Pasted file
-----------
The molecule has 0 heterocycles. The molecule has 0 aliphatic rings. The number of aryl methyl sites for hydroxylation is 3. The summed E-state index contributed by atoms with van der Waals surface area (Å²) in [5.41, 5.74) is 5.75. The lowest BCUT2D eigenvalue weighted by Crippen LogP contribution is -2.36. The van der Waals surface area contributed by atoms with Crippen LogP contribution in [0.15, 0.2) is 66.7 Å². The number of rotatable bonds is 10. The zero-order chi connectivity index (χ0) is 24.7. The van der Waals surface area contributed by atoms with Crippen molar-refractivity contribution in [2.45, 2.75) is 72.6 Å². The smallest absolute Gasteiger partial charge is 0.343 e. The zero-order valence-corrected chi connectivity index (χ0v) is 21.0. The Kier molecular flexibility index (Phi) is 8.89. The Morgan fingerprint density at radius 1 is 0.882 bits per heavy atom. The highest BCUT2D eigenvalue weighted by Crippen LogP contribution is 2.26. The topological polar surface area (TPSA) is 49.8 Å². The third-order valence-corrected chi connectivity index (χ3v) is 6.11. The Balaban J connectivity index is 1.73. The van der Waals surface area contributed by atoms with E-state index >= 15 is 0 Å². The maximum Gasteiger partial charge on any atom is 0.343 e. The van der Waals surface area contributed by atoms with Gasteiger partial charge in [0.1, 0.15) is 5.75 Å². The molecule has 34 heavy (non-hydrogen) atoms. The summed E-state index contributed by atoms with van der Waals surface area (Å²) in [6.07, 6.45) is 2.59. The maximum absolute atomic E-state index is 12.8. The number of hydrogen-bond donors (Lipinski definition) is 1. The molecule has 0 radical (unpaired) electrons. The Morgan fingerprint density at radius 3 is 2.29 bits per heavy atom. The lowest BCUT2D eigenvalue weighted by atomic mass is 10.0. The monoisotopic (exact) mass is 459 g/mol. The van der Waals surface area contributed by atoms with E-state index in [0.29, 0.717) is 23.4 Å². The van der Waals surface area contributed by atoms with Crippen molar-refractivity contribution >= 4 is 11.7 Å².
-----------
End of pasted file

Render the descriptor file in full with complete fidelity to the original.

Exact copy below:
The molecule has 0 heterocycles. The molecule has 0 aliphatic rings. The number of aryl methyl sites for hydroxylation is 3. The summed E-state index contributed by atoms with van der Waals surface area (Å²) in [5.41, 5.74) is 5.75. The lowest BCUT2D eigenvalue weighted by Crippen LogP contribution is -2.36. The van der Waals surface area contributed by atoms with Crippen LogP contribution in [0.15, 0.2) is 66.7 Å². The number of rotatable bonds is 10. The zero-order chi connectivity index (χ0) is 24.7. The van der Waals surface area contributed by atoms with Crippen molar-refractivity contribution in [2.45, 2.75) is 72.6 Å². The smallest absolute Gasteiger partial charge is 0.343 e. The zero-order valence-corrected chi connectivity index (χ0v) is 21.0. The Kier molecular flexibility index (Phi) is 8.89. The Morgan fingerprint density at radius 1 is 0.882 bits per heavy atom. The highest BCUT2D eigenvalue weighted by Crippen LogP contribution is 2.26. The topological polar surface area (TPSA) is 49.8 Å². The third-order valence-corrected chi connectivity index (χ3v) is 6.11. The Balaban J connectivity index is 1.73. The van der Waals surface area contributed by atoms with E-state index >= 15 is 0 Å². The maximum Gasteiger partial charge on any atom is 0.343 e. The van der Waals surface area contributed by atoms with Gasteiger partial charge in [0.1, 0.15) is 5.75 Å². The molecule has 34 heavy (non-hydrogen) atoms. The summed E-state index contributed by atoms with van der Waals surface area (Å²) in [6.07, 6.45) is 2.59. The maximum absolute atomic E-state index is 12.8. The number of hydrogen-bond donors (Lipinski definition) is 1. The molecule has 0 radical (unpaired) electrons. The Morgan fingerprint density at radius 3 is 2.29 bits per heavy atom. The lowest BCUT2D eigenvalue weighted by atomic mass is 10.0. The monoisotopic (exact) mass is 459 g/mol. The van der Waals surface area contributed by atoms with E-state index in [0.29, 0.717) is 23.4 Å². The van der Waals surface area contributed by atoms with Crippen molar-refractivity contribution >= 4 is 11.7 Å².